Nintendo Japan employee salary $ 80,000 on average; work less than eight hours a day


Nintendo Japan pays its employees an average salary of $ 80,000 (90.3 million yen) per year. Along with pay, employees often work less than eight hours a day. This information was revealed in a Nintendo publication detailing the benefits offered to future graduate employees.

According to Gaming Industry Analyst Daniel Ahmad, who spotted the job posting, Nintendo Japan employs more than 2,000 people with an average age of 38.6 years. Wages and working days aren’t the only benefits for Nintendo Japan workers, either. Employees would have the opportunity to earn a bonus in June and December as well as a potential pay raise in April. The conditions seem attractive for employees who stay in the company for an average of 13.5 years. The job posting was for Nintendo Japan’s graduate program, which aims to hire 81 graduates in 2019. The 81 graduates would represent a substantial increase from the 59 they hired in 2018.

Statistics demonstrate positive working conditions in a game development company at a time when they are more closely watched than ever. Activision Blizzard was recently criticized for laying off 800 employees after claiming to investors that it had had a banner year. The announcement of the layoffs was punctuated by the fact that the CEO of Activision Blizzard was named among the most overpaid, alongside the CEO of EA. The news is in stark contrast to the approach Nintendo CEOs have often had with business. In 2011, Satoru Iwata experienced a salary cut due to weak 3DS sales.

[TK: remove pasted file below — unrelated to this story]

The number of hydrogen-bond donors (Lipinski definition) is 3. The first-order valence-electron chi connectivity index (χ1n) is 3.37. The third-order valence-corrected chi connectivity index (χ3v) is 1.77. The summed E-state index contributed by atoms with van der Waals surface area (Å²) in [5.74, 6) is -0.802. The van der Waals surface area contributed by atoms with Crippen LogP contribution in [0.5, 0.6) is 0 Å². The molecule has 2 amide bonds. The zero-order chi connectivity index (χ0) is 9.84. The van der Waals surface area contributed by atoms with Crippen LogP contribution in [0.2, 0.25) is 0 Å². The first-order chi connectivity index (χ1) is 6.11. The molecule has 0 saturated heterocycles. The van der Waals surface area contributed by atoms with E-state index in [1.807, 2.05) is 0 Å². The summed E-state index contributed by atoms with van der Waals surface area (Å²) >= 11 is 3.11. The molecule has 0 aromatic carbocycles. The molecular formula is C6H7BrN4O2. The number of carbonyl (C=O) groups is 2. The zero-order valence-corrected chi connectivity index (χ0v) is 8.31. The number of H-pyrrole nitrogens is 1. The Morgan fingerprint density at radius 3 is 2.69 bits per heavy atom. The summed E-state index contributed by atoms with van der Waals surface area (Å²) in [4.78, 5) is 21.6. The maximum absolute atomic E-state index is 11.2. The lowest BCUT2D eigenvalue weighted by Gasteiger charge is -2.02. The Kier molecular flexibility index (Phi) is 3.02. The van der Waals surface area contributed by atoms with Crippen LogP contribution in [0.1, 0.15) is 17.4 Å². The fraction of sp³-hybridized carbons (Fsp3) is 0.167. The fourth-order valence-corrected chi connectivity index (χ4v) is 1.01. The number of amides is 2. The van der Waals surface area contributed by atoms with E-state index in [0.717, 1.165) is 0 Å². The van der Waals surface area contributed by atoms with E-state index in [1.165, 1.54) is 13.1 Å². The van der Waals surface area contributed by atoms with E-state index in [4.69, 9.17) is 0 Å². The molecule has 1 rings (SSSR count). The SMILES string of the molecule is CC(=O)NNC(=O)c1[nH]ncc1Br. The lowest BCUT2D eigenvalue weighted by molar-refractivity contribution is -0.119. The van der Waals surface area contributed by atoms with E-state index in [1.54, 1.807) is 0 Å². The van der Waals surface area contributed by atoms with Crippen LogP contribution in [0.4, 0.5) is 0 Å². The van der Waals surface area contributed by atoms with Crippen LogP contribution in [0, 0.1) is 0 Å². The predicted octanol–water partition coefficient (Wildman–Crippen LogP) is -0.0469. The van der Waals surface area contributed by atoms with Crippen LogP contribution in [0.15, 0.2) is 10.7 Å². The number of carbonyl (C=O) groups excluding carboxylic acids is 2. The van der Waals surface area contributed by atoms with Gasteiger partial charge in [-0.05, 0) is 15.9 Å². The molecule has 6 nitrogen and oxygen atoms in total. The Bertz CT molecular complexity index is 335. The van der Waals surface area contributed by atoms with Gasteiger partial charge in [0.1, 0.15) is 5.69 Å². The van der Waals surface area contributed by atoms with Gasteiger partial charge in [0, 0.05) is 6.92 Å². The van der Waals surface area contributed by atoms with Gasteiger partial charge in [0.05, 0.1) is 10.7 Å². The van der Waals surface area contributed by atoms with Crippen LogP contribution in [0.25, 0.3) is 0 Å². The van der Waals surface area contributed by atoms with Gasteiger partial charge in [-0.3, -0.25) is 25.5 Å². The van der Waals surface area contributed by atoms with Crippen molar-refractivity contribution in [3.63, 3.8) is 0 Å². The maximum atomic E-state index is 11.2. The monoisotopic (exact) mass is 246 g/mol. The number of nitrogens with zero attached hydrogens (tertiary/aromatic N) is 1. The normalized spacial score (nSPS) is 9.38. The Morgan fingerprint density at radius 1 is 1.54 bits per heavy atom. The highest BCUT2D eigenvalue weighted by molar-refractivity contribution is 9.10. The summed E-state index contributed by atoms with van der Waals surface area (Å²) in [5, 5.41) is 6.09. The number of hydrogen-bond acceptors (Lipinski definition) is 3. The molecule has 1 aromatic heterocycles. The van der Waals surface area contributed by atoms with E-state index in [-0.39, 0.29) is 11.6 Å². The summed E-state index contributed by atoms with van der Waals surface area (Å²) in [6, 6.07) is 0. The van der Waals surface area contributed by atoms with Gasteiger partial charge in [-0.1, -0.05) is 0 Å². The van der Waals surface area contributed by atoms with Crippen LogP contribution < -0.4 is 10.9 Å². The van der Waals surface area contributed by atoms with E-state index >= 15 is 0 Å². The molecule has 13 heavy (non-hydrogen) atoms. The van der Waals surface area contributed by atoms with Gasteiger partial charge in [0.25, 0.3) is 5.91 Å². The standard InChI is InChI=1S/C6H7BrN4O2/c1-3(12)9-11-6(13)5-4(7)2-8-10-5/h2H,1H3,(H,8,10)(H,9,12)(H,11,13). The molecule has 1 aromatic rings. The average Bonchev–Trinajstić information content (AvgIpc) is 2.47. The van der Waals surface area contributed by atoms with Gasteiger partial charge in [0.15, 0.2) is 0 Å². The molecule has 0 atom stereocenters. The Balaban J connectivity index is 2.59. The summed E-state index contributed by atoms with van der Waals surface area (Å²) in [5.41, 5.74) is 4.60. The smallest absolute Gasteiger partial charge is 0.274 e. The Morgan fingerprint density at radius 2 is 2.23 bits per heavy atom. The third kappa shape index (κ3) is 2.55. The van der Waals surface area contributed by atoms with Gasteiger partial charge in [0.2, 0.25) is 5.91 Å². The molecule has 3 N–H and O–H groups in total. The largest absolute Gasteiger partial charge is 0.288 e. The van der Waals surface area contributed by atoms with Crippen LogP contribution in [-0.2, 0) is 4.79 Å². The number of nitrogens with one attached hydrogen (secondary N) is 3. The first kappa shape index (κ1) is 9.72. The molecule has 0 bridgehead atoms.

Job security isn’t the only issue plaguing developers. Nintendo Japan’s less than eight hour workday contrasts with the crunch culture of many game companies. Rockstar has drawn widespread criticism for its comments on the “100 hour weeks” following criticism of its critical practices leading up to the release of Red Dead Redemption 2. Many have expressed support for Rockstar, however, an employee of Rockstar Lincoln (a quality assurance arm of the developer) spoke anonymously about their struggles. Western game workers are now taking action. A union has recently been formed in the UK and progress is being made towards a union in the US.

In other Nintendo news, Nintendo of America recently saw the departure of its beloved boss Reggie Fils-Aime. Obnoxiously, he was replaced by Bowser (Doug Bowser). If you want to remember the good times before the business was run by a peach-catching giant, we’ve compiled a list of Fils-Aimé’s best moments.



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